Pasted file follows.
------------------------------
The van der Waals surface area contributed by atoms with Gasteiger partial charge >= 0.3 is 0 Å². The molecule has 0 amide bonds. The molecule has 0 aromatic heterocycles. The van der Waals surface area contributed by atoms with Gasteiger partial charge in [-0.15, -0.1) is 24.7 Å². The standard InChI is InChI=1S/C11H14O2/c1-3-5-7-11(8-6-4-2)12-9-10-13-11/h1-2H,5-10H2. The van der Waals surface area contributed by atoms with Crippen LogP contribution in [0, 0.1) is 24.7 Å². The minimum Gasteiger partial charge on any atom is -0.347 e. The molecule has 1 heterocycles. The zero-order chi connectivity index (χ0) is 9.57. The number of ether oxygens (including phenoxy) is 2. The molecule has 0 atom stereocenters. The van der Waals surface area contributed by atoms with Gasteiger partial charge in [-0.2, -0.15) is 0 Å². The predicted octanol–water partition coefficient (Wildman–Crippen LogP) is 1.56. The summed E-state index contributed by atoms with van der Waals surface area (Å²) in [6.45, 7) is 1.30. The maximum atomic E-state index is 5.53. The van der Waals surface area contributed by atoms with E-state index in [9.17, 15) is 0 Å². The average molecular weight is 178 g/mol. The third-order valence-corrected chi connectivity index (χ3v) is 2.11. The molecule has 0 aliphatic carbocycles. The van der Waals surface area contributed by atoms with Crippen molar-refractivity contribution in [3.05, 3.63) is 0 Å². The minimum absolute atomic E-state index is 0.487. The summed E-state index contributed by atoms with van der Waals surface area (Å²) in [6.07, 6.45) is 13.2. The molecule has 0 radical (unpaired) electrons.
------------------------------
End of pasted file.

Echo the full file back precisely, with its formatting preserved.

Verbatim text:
The van der Waals surface area contributed by atoms with Gasteiger partial charge >= 0.3 is 0 Å². The molecule has 0 amide bonds. The molecule has 0 aromatic heterocycles. The van der Waals surface area contributed by atoms with Gasteiger partial charge in [-0.15, -0.1) is 24.7 Å². The standard InChI is InChI=1S/C11H14O2/c1-3-5-7-11(8-6-4-2)12-9-10-13-11/h1-2H,5-10H2. The van der Waals surface area contributed by atoms with Crippen LogP contribution in [0, 0.1) is 24.7 Å². The minimum Gasteiger partial charge on any atom is -0.347 e. The molecule has 1 heterocycles. The zero-order chi connectivity index (χ0) is 9.57. The number of ether oxygens (including phenoxy) is 2. The molecule has 0 atom stereocenters. The van der Waals surface area contributed by atoms with Gasteiger partial charge in [-0.2, -0.15) is 0 Å². The predicted octanol–water partition coefficient (Wildman–Crippen LogP) is 1.56. The summed E-state index contributed by atoms with van der Waals surface area (Å²) in [6.45, 7) is 1.30. The maximum atomic E-state index is 5.53. The van der Waals surface area contributed by atoms with E-state index in [9.17, 15) is 0 Å². The average molecular weight is 178 g/mol. The third-order valence-corrected chi connectivity index (χ3v) is 2.11. The molecule has 0 aliphatic carbocycles. The van der Waals surface area contributed by atoms with Crippen molar-refractivity contribution in [3.05, 3.63) is 0 Å². The minimum absolute atomic E-state index is 0.487. The summed E-state index contributed by atoms with van der Waals surface area (Å²) in [6.07, 6.45) is 13.2. The molecule has 0 radical (unpaired) electrons.